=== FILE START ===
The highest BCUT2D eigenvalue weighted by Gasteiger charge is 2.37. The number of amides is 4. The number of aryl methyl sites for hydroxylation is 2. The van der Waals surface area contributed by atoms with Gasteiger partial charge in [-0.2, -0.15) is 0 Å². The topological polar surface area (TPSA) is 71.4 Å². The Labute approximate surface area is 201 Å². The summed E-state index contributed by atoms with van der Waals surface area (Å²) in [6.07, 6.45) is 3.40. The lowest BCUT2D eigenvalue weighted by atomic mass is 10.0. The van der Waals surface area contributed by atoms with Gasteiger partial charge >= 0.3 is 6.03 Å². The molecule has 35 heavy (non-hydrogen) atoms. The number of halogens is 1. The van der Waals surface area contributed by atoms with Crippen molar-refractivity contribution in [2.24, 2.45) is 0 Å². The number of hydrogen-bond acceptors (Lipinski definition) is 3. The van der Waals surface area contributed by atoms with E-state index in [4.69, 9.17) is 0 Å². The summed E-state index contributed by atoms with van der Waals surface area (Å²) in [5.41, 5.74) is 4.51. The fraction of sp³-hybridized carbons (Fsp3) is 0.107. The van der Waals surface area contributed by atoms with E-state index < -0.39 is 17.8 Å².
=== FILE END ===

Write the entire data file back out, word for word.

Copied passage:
The highest BCUT2D eigenvalue weighted by Gasteiger charge is 2.37. The number of amides is 4. The number of aryl methyl sites for hydroxylation is 2. The van der Waals surface area contributed by atoms with Gasteiger partial charge in [-0.2, -0.15) is 0 Å². The topological polar surface area (TPSA) is 71.4 Å². The Labute approximate surface area is 201 Å². The summed E-state index contributed by atoms with van der Waals surface area (Å²) in [6.07, 6.45) is 3.40. The lowest BCUT2D eigenvalue weighted by atomic mass is 10.0. The van der Waals surface area contributed by atoms with Gasteiger partial charge >= 0.3 is 6.03 Å². The molecule has 35 heavy (non-hydrogen) atoms. The number of halogens is 1. The van der Waals surface area contributed by atoms with Crippen molar-refractivity contribution in [2.24, 2.45) is 0 Å². The number of hydrogen-bond acceptors (Lipinski definition) is 3. The van der Waals surface area contributed by atoms with E-state index in [4.69, 9.17) is 0 Å². The summed E-state index contributed by atoms with van der Waals surface area (Å²) in [5.41, 5.74) is 4.51. The fraction of sp³-hybridized carbons (Fsp3) is 0.107. The van der Waals surface area contributed by atoms with E-state index < -0.39 is 17.8 Å².